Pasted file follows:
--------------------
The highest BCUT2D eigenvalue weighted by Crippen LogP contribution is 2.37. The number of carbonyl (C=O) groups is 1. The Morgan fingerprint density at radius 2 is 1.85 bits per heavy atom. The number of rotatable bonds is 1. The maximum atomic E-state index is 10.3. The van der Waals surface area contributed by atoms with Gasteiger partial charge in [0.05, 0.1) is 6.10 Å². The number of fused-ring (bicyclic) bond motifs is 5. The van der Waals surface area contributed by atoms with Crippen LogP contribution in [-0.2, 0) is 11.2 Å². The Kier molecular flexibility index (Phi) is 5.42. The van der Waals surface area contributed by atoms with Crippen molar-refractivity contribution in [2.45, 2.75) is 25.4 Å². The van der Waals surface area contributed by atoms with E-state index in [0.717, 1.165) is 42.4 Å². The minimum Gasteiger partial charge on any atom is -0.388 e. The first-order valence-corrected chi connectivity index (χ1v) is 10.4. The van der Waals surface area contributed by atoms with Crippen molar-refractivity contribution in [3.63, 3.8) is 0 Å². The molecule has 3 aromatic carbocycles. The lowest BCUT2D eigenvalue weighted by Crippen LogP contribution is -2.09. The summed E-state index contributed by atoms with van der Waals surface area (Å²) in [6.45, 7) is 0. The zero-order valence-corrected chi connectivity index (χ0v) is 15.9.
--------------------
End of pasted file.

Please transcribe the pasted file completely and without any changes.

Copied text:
The highest BCUT2D eigenvalue weighted by Crippen LogP contribution is 2.37. The number of carbonyl (C=O) groups is 1. The Morgan fingerprint density at radius 2 is 1.85 bits per heavy atom. The number of rotatable bonds is 1. The maximum atomic E-state index is 10.3. The van der Waals surface area contributed by atoms with Gasteiger partial charge in [0.05, 0.1) is 6.10 Å². The number of fused-ring (bicyclic) bond motifs is 5. The van der Waals surface area contributed by atoms with Crippen LogP contribution in [-0.2, 0) is 11.2 Å². The Kier molecular flexibility index (Phi) is 5.42. The van der Waals surface area contributed by atoms with Crippen molar-refractivity contribution in [2.45, 2.75) is 25.4 Å². The van der Waals surface area contributed by atoms with E-state index in [0.717, 1.165) is 42.4 Å². The minimum Gasteiger partial charge on any atom is -0.388 e. The first-order valence-corrected chi connectivity index (χ1v) is 10.4. The van der Waals surface area contributed by atoms with Crippen molar-refractivity contribution in [3.63, 3.8) is 0 Å². The molecule has 3 aromatic carbocycles. The lowest BCUT2D eigenvalue weighted by Crippen LogP contribution is -2.09. The summed E-state index contributed by atoms with van der Waals surface area (Å²) in [6.45, 7) is 0. The zero-order valence-corrected chi connectivity index (χ0v) is 15.9.